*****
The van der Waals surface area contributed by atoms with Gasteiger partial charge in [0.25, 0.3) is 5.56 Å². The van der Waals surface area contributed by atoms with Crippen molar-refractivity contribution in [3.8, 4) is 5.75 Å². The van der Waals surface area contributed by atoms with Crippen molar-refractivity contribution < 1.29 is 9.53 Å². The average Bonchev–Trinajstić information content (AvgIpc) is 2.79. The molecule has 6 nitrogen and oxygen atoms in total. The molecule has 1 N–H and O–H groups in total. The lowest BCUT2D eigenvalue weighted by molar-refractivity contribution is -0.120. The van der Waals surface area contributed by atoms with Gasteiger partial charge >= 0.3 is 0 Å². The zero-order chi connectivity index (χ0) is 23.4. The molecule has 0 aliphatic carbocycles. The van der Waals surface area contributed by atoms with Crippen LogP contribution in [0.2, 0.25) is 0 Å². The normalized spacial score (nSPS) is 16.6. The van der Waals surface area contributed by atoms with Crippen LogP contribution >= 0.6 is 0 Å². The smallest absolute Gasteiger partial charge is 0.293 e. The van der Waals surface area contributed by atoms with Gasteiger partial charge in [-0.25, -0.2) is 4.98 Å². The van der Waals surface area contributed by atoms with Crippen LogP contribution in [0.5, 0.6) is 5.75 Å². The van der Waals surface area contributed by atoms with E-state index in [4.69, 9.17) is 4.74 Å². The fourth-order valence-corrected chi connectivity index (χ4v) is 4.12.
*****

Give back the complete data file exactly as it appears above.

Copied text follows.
The van der Waals surface area contributed by atoms with Gasteiger partial charge in [0.25, 0.3) is 5.56 Å². The van der Waals surface area contributed by atoms with Crippen molar-refractivity contribution in [3.8, 4) is 5.75 Å². The van der Waals surface area contributed by atoms with Crippen molar-refractivity contribution < 1.29 is 9.53 Å². The average Bonchev–Trinajstić information content (AvgIpc) is 2.79. The molecule has 6 nitrogen and oxygen atoms in total. The molecule has 1 N–H and O–H groups in total. The lowest BCUT2D eigenvalue weighted by molar-refractivity contribution is -0.120. The van der Waals surface area contributed by atoms with Gasteiger partial charge >= 0.3 is 0 Å². The zero-order chi connectivity index (χ0) is 23.4. The molecule has 0 aliphatic carbocycles. The van der Waals surface area contributed by atoms with Crippen LogP contribution in [0.2, 0.25) is 0 Å². The normalized spacial score (nSPS) is 16.6. The van der Waals surface area contributed by atoms with Crippen LogP contribution >= 0.6 is 0 Å². The smallest absolute Gasteiger partial charge is 0.293 e. The van der Waals surface area contributed by atoms with Gasteiger partial charge in [-0.25, -0.2) is 4.98 Å². The van der Waals surface area contributed by atoms with Crippen LogP contribution in [0.5, 0.6) is 5.75 Å². The van der Waals surface area contributed by atoms with E-state index in [4.69, 9.17) is 4.74 Å². The fourth-order valence-corrected chi connectivity index (χ4v) is 4.12.